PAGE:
Washington, January 24 (ANI): Scientists at the University of California San Francisco (UCSF) have found that the rate of sudden deaths increased six-fold in the first year that California law enforcement agencies deployed the use of stun guns.
The researchers have also observed a two-fold increase in the rate of firearm-related deaths during the same time period.
The team surveyed the Taser, the most widely used brand of stun gun, for outcomes related to the deployment of the device.
Such guns deliver a high-frequency, high-voltage current to incapacitate victims by causing momentary neuromuscular incapacitation.
Dr. Zian H. Tseng, the author of the study, said that the team observed that the real-world effects of Tasers' use posed greater medical risk and more danger than previously reported.
While the device has been advertised to decrease the number of shooting deaths and officer injuries, Tseng said that the current research showed an increase rather than a reduction in the rate of shooting deaths, and no change in officer injuries following Taser deployment.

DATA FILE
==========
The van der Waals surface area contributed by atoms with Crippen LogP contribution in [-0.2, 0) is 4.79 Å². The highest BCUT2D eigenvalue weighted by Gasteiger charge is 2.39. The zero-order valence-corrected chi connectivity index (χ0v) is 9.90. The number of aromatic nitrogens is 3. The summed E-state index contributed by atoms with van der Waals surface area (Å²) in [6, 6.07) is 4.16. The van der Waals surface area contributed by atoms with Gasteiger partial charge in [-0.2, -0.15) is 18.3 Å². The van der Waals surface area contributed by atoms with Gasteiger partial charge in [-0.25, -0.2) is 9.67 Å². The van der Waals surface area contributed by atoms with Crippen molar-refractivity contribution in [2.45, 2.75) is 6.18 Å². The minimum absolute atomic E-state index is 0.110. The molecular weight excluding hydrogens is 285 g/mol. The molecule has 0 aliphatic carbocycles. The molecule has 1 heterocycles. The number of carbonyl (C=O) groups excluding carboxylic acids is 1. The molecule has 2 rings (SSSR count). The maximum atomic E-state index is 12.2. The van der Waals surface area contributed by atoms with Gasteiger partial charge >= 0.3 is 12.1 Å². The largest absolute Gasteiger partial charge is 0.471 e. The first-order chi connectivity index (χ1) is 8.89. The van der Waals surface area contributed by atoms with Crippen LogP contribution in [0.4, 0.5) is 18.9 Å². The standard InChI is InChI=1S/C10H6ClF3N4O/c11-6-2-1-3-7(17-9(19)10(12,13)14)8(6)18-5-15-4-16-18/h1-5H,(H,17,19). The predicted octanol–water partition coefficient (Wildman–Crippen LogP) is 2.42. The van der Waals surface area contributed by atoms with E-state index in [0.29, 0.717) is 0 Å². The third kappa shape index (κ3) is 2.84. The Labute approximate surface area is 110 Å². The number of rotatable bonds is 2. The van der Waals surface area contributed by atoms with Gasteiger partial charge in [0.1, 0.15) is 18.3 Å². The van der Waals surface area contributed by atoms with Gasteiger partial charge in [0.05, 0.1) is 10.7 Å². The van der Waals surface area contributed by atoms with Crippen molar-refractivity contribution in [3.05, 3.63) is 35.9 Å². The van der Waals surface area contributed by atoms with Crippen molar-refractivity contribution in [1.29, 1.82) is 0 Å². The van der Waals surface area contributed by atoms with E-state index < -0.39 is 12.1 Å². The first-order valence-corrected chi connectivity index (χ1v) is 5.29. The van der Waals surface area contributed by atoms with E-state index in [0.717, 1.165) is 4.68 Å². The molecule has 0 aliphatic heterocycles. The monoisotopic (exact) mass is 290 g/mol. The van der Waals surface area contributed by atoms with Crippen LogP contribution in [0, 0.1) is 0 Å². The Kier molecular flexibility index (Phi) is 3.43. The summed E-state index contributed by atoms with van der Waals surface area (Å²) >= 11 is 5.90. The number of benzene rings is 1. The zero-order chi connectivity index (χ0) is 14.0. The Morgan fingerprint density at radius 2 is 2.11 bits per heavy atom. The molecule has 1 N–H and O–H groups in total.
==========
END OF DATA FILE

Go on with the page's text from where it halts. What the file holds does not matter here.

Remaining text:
The study showed that the rates of sudden and firearm-related deaths declined back to near pre-deployment levels after the first year of Taser usage.
The team postulated that law enforcement agencies self-corrected, likely adjusting their usage protocol or technique after the first year.
"Physicians and law enforcement agencies need real-world knowledge of the effects of Taser use so that risks can be weighed in establishing appropriate policies and techniques," said Tseng, senior author on the paper published online by the American Journal of Cardiology.
"There have been a number of animal and controlled human studies, but none that test how Tasers are used in the real world, where subjects may have pre-existing medical conditions or be under the influence of narcotics..
"If law enforcement agencies using Tasers understood the risks and were trained to recognize cardiac arrest, sudden death events could be averted with timely deployment of external fibrillation or by knowing where not to apply the device's current, such as near the heart," Tseng said.
The researcher added: "Further epidemiologic research is clearly needed. Without full transparency by law enforcement agencies, it is possible that our observed outcomes may actually be an underestimation of the real risks of Taser use." (ANI)